Aquatic Bloodhounds Unleashed In Anacostia Pollution Research

Retired professor Harriette Phelps leads a woefully under-funded campaign to pinpoint sources of pollution among tributaries of the Anacostia River.
By David A. Fahrenthold
Washington Post Staff Writer
Monday, August 4, 2008

The clam detective works cheap. Silly cheap. Sad cheap.

Her goal is to solve some of region's worst pollution mysteries -- to find the slow-leaking machinery and the long-buried pesticides that are poisoning the Anacostia River's feeder streams.

Her resources: a fanny pack. Part of an old electric fan. An assistant who just got off the night shift at Rite Aid.

And 300 mollusks that have been volunteered to die for science.

This is the unofficial and seriously underfunded campaign of Harriette Phelps, a retired professor at the University of the District of Columbia. She uses clams like aquatic bloodhounds to trace pollutants to their sources in tea-colored creeks.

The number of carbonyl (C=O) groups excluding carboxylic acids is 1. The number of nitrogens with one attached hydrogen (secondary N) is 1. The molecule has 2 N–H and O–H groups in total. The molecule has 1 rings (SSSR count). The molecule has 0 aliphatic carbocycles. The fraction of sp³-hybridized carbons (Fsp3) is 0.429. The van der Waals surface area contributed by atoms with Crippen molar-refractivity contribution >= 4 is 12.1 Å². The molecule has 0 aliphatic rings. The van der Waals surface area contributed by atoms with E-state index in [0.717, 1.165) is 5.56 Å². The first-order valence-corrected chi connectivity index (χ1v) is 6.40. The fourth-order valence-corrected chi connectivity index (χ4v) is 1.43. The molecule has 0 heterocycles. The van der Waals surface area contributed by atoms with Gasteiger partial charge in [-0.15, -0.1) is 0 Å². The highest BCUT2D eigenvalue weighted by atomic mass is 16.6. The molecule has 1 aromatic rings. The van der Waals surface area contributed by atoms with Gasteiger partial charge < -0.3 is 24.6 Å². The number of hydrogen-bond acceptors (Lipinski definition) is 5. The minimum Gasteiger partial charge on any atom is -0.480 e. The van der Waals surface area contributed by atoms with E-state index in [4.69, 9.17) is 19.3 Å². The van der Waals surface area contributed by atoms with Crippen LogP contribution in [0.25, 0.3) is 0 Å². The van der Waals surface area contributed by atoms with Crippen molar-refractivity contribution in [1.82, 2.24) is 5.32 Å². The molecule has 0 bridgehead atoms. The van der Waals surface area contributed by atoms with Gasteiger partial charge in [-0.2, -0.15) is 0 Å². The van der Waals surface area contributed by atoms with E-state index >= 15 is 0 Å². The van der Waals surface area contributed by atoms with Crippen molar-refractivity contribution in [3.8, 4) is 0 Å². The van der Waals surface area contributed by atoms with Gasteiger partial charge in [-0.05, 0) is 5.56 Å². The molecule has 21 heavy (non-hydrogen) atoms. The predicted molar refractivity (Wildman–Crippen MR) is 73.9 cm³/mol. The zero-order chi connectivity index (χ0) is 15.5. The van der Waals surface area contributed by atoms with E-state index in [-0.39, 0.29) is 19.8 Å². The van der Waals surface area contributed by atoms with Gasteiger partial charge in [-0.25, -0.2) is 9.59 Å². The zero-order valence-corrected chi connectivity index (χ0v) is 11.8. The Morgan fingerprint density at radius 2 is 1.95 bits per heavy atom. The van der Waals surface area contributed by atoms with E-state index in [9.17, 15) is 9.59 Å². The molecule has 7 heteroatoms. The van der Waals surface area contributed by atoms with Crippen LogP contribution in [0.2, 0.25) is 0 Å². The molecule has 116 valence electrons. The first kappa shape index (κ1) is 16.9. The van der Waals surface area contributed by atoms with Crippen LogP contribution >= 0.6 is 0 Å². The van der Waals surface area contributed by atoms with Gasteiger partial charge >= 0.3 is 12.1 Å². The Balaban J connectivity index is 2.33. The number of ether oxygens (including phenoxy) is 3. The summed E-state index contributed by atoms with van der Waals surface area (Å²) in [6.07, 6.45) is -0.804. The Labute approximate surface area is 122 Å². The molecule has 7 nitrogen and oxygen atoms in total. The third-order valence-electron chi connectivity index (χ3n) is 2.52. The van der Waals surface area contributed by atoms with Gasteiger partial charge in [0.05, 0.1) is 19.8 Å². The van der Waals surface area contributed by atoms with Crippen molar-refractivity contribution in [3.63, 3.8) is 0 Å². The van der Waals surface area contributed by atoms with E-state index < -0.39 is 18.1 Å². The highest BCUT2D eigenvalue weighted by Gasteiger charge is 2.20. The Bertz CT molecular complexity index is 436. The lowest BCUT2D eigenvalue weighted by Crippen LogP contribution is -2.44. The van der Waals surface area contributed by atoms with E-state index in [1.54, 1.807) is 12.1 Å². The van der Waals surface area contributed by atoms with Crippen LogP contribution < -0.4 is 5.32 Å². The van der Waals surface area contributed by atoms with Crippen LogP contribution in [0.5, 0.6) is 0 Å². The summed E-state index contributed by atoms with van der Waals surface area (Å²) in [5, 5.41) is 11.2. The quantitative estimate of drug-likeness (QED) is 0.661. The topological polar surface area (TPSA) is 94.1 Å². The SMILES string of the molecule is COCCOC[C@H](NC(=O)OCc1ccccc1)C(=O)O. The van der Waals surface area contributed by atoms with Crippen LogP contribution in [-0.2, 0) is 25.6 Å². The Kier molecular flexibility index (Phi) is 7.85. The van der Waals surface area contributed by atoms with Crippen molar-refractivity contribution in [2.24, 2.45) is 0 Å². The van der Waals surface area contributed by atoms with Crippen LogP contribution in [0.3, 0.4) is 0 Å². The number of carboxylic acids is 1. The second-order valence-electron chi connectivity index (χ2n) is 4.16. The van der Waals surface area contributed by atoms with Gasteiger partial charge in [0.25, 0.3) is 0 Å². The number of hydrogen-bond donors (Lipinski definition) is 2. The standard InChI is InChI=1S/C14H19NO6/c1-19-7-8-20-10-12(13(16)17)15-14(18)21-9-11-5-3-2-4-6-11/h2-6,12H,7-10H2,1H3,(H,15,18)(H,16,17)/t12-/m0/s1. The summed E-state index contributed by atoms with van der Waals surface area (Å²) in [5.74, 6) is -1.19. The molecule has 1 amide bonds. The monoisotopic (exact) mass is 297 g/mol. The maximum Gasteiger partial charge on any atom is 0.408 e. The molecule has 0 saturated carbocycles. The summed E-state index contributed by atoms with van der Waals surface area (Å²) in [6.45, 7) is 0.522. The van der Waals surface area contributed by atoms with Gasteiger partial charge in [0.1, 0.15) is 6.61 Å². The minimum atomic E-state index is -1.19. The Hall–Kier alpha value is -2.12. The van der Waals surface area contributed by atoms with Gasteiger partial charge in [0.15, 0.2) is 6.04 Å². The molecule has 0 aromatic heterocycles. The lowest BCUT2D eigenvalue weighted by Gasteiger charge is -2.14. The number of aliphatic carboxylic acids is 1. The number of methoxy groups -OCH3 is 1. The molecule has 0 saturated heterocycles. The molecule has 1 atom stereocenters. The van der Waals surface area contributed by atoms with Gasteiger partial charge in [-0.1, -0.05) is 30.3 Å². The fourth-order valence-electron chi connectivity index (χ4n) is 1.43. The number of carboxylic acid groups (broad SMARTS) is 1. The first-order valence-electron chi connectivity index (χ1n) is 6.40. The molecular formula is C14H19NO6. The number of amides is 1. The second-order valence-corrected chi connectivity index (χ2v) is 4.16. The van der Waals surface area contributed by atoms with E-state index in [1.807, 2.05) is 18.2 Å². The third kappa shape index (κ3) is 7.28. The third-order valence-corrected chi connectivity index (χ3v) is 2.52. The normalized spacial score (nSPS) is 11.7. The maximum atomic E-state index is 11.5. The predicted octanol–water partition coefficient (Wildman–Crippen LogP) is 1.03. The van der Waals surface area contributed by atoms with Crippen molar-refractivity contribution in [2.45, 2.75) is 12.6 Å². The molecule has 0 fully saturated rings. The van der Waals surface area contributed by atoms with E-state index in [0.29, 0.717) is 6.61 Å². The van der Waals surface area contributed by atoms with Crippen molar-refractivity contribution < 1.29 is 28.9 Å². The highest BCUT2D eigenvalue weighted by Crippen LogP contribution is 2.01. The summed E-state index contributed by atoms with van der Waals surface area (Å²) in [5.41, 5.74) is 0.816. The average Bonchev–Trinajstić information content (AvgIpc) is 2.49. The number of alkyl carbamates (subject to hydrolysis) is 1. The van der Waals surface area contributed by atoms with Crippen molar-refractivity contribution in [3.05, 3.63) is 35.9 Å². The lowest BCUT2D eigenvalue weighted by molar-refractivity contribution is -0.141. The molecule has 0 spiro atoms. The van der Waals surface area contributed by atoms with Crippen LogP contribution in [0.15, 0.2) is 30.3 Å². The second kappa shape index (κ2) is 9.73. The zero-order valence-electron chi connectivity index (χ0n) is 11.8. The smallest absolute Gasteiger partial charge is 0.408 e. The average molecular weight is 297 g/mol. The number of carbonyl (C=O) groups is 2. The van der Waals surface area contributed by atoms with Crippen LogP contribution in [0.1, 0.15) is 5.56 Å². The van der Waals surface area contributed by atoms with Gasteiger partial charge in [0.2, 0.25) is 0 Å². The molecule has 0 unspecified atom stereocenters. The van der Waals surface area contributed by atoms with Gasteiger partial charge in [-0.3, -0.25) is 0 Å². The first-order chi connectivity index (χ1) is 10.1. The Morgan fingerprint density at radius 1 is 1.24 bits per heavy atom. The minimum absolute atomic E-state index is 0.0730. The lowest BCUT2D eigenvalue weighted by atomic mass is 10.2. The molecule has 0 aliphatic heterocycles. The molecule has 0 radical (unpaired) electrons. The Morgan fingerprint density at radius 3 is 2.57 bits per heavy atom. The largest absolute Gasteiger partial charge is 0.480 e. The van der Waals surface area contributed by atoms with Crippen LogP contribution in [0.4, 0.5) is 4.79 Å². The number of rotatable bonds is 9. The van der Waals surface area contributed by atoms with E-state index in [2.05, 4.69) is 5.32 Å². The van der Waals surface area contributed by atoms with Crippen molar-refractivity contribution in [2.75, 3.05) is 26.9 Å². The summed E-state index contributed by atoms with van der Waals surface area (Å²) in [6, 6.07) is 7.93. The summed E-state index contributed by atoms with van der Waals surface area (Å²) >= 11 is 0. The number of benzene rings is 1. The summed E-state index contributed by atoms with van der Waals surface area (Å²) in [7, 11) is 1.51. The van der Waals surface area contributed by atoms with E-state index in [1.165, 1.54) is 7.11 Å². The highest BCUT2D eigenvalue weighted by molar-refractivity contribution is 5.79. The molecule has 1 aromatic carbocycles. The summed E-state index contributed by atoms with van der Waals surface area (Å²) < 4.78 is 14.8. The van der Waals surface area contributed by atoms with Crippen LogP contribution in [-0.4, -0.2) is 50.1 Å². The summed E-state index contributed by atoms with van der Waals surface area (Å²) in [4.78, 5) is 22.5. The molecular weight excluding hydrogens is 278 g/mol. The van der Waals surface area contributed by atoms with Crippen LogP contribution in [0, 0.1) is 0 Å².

Nobody with power, nobody with big-time money, seems to be taking this work as seriously as Phelps. Which is fine, really. The clam detective works cheap because she works for fun.

And a little bit for spite.

"I hate to say it, but that's their problem," that those in power aren't paying enough attention, Phelps said. "They will."

Phelps, a 72-year-old with an air of exasperated purpose, uses her clams to test tiny streams that spider web through Prince George's County and the District. They absorb what the rain sweeps down from railroad beds, highways and industrial parks, including toxins that can cause tumors in fish, and trigger advisories against eating fish caught downstream.

The streams are, in a sense, the Anacostia of the Anacostia: the most neglected, polluted tributaries of the Potomac River's neglected, polluted stepchild.

"This is pretty toxic stuff," Phelps said, standing on a bridge over Lower Beaverdam Creek, among the worst of the worst. The creek runs alongside the Landover and New Carrollton Metro stations, carrying a heavy load of toxic industrial chemicals called polychlorinated biphenyls, or PCBs. "I use the word 'open sore.' "

Even now, as the Anacostia itself has experienced new commercial development and a bloom of scientific interest, these upstream tributaries have received less attention.

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